Over the last four years, photographer Joseph Ford (previously) has collaborated with friend and knitter Nina Dodd to create a project that blends models into their environments rather than having them stand out. Each subject wears a custom hand-knit sweater by Dodd that transforms their torso, partially camouflaging their body into a highly textured wall, striped running track, or for one pooch—the leaves of dense shrub.
The series, Knitted Camouflage, also features a collaboration with French street artist Monsieur Chat who painted one of his trademark cats on the wall of a derelict factory for the photographer. You can take a peek behind the scenes of Ford’s photographic projects on his Facebook and Instagram.
Kniterate is a compact industrial knitting machine created for designers and entrepreneurs that facilitates the one-off creation of garments. Built by London-based designer Gerard Rubio, Kniterate is meant to act as a sort of 3D printer for knitwear, allowing you to create digital designs in Photoshop and turn them into a wearable garments in just a few hours. The machine is capable of knitting scarves, sweaters, dresses, ties, or even the components of shoes. Kniterate could dramatically reduce lead time for a fashion business or design school in need of quick prototyping, or help a more ambitious artist in the fabrication a completely unique wardrobe. Learn more over on Kickstarter. (via Inhabitat, Make:)
Although London-based designer Veega Tankun has only just graduated from the University of Brighton, she clearly possesses a strong sense of aesthetic and understanding of materials as evidenced in these comfy looking oversized stuffed knit chairs. Tankun says that she’s fascinated with rejuvenating old techniques in her design practice, bringing modern materials and color palettes to traditional production methods. “Traditional doesn’t always have to mean old and outdated, the trick is to make something that we know new and exciting again,” she shares.
This chunky chair is just one Tankun’s latest creations, you can explore more of her work on Design Milk and Instagram. Some of her pieces will also be on view at London’s Top Drawer starting next month.
Two longtime porch activities are now combined into one simple contraption thanks to designers Damien Ludi and Colin Peillex, creators of the Rocking Knit. The wooden rocking chair is rigged to knit as you sway back and forth, producing a cap from minimal energy output. The invention was produced as a part of Ecole cantonale d’art de Lausanne‘s Low-Tech Factory, a workshop that encourages students from the industrial design program to invent simple machines that at once create an experience and a material good. Ludi and Peillex premiered their contraption at Designer’s Saturday in Langenthal, Switzerland and produced a video that demonstrates their invention below. (via My Modern Met)
Textile artist and prop stylist Jessica Dance (previously here and here) gives common objects a touch more tangibility, turning electronics and accessories into knit copies of themselves with 100% lambswool. Previously working to transform food into fuzzy replicas, she is now focused on vintage computers and Nike kicks which she refers to as Vintage Knits, and Vintage Flufftronics.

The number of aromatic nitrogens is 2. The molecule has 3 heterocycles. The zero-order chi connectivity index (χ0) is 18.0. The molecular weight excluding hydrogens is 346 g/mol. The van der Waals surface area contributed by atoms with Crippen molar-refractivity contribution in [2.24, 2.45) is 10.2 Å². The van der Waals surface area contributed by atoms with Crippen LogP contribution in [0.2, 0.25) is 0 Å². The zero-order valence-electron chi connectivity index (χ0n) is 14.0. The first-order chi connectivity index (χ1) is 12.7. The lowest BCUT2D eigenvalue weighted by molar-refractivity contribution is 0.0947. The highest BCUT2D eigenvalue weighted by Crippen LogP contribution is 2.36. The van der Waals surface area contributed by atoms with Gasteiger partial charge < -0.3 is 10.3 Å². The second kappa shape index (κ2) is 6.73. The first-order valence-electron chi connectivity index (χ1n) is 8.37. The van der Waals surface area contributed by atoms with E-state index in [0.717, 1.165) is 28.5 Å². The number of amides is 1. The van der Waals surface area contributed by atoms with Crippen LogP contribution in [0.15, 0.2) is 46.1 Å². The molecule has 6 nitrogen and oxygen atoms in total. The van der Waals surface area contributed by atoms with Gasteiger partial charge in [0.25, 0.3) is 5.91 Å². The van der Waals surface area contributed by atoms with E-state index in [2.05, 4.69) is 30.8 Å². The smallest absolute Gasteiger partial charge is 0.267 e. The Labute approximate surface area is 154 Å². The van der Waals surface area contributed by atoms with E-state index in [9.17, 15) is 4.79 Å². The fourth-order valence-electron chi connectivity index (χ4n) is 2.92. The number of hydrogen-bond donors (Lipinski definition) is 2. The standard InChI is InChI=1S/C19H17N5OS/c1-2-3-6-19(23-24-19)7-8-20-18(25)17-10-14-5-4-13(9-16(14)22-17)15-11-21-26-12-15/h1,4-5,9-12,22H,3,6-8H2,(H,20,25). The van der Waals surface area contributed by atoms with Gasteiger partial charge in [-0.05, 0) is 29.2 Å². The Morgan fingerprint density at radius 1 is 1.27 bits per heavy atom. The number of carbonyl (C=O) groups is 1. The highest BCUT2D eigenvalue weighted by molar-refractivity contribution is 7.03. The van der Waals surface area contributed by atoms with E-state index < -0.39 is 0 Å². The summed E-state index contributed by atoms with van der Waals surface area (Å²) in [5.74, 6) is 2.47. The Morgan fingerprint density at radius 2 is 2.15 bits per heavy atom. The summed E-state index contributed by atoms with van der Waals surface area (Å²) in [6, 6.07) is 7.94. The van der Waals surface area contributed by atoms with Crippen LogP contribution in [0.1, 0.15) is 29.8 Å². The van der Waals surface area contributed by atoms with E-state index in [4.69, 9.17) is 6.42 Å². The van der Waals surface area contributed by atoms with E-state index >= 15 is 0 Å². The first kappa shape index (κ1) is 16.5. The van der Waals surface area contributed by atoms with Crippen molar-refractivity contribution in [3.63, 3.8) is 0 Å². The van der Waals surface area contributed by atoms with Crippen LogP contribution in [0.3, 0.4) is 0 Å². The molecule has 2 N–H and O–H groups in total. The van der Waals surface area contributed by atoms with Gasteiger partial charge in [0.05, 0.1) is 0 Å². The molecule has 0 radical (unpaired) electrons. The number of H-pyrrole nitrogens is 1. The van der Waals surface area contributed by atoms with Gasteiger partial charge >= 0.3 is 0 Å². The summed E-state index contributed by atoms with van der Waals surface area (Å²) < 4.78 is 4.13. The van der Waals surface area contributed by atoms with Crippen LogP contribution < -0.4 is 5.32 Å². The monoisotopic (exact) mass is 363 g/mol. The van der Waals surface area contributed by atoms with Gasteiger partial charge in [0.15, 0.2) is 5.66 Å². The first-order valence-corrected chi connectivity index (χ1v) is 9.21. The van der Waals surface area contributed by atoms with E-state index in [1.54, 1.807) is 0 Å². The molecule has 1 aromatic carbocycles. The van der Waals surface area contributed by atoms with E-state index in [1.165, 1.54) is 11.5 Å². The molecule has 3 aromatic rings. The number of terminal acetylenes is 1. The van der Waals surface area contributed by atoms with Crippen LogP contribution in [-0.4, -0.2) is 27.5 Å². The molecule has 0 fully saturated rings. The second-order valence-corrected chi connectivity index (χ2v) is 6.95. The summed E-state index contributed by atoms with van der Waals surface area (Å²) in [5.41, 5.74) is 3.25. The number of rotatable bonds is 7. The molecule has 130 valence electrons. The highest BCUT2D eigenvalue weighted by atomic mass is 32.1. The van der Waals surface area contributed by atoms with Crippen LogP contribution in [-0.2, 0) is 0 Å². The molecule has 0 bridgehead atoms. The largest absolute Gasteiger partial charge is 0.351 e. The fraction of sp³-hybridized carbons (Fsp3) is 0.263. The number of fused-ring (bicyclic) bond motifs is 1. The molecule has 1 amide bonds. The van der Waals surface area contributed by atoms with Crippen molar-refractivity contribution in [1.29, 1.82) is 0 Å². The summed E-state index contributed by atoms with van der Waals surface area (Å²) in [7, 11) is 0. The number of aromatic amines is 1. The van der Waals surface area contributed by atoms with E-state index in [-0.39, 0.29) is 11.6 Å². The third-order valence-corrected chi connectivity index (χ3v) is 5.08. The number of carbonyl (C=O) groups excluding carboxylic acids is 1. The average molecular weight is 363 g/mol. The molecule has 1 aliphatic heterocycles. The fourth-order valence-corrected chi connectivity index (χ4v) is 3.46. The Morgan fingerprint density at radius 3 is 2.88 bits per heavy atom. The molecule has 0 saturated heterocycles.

Her new pieces were photographed by food photographer David Sykes to give the appearance of being shot for a glossy magazine. Dance’s works sit in front of colorful backgrounds, their wooly exterior contrasting the sleek method in which they were shot.
Dance’s new series of knit objects will be on display at The Spring Knitting and Stitching Show in Olympia London from March 3 through 6. You can read about and view more of Dance’s work and progress on her blog and Twitter. (via Colossal Submissions)
Latvia-based MapleApple, a mother and daughter duo, knit a bountiful harvest of produce solely from wool and acrylic yarn. The faithful recreations of turnips, carrots, lemons, and leeks are available as individual pieces or sold together as large sets. All pieces are child-safe and you can see much more in their shop.
Anna Mo (previously) knits with chunky spools of wool, utilizing giant needles to produces the three-inch stitches that comprise her blankets, wraps, and now tiny pet beds. The animal-focused textiles mimic the appearance of her human accessories, crafted in bright blue, pink, and orange encasements that are perfect for the upcoming winter. Due to the round shape of the beds they even begin to look like spools of yarn themselves, hollowed out to perfectly snuggle your pooch or kitty.
Mo sells her thick knits through her Etsy shop Ohhio, and each of her creations are crafted from 100% merino wool. After first discovering the material Mo would knit with her hands, which gave inspired her large signature loops. She outlines more of her creative process in an endearing and humorous Kickstarter she just launched to help Ohhio expand their line of knit products. See more of her soft creations on her Instagram here. (via My Modern Met)
Seattle-based artist Carol Milne (previously) fabricates flowing glass sculptures that mimic the delicate patterns of knit yarn. Contrary to the assumption that Milne has super-human ability to knit strands of molten glass by hand, the artist instead devised a somewhat complicated process that involves wax casting, mold-making, and kiln-casting. She discusses her techinques in detail in this video from Heather DiPietro. Milne also offers a PDF and a book about producing her glass work through the FAQ on her website.
Over the last year Milne’s artwork has appeared in the 9th Cheongju International Craft Competition, in the Creative Knitting show at the La Conner Quilt & Textile Museum, and at the Lake Oswego Festival of the Arts. You can see more of her recent work at Morgan Contemporary Glass Gallery in Pittsburgh.